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Modulation of fate determinants Olig2 and Pax6 in resident glia evokes spiking neuroblasts in a model of mild brain ischemia

Authors

  • G. Kronenberg
  • K. Gertz
  • G. Cheung
  • A. Buffo
  • H. Kettenmann
  • M. Goetz
  • M. Endres

Journal

  • Stroke

Citation

  • Stroke 41 (12): 2944-2949

Abstract

  • BACKGROUND AND PURPOSE: Although in vitro studies suggest that non-neurogenic regions of the adult central nervous system potentially contain multipotent parenchymal progenitors, neurons are clearly not replaced in most brain regions after injury. Here, in a well-established model of mild transient brain ischemia, we explored Olig2 antagonism and Pax6 overexpression as potential avenues to redirect endogenous progenitors proliferating in situ toward a neuronal fate. METHODS: Retroviral vectors containing either Pax6 or a strong activator form of the repressor Olig2 (Olig2VP16), ie, a functionally dominant negative form of Olig2, were stereotaxically injected into the lateral striatum at 48 hours after 30 minutes middle cerebral artery occlusion (MCAo)/reperfusion. RESULTS: Retroviral modulation of fate determinants resulted in a significant number of infected cells differentiating into Doublecortin (DCX)-expressing immature neurons that were not observed after injection of a control virus. Whole-cell patch-clamp recordings in acute brain slices showed that the percentage of virus-infected cells with Na(+) currents was increased by inhibition of the repressor function of Olig2 and by overexpression of Pax6. Furthermore, on retroviral transduction of fate determinants, we detected newly generated cells within the ischemic lesion that were capable of generating single action potentials and that received synaptic input. CONCLUSIONS: Taken together, these data show that resident glia in the striatum can be reprogrammed toward functional neuronal differentiation following brain injury.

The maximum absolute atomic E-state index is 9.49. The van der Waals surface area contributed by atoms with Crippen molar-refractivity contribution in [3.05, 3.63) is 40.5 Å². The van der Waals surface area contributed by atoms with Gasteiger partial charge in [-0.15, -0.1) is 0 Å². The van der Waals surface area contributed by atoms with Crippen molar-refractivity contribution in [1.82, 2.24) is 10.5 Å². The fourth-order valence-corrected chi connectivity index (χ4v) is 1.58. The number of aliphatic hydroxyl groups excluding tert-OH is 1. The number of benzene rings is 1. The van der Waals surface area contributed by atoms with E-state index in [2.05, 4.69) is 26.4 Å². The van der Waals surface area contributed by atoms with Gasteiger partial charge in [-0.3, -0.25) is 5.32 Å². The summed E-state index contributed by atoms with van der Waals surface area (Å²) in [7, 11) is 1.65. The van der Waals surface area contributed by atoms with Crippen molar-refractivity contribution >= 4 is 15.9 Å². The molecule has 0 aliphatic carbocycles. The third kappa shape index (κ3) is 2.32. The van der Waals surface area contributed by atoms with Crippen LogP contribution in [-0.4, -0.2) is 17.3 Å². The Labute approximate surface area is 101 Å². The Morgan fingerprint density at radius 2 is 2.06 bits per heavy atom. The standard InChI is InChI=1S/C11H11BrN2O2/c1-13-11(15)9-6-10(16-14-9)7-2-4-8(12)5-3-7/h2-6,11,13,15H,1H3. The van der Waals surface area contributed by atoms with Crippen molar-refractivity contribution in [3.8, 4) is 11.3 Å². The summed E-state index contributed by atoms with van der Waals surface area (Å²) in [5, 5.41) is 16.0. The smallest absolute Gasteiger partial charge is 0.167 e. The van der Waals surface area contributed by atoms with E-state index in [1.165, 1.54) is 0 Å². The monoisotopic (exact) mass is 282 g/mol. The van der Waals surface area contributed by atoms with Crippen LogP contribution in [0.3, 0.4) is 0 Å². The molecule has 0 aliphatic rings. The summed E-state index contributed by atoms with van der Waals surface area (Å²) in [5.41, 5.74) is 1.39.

DOI

doi:10.1161/STROKEAHA.110.583039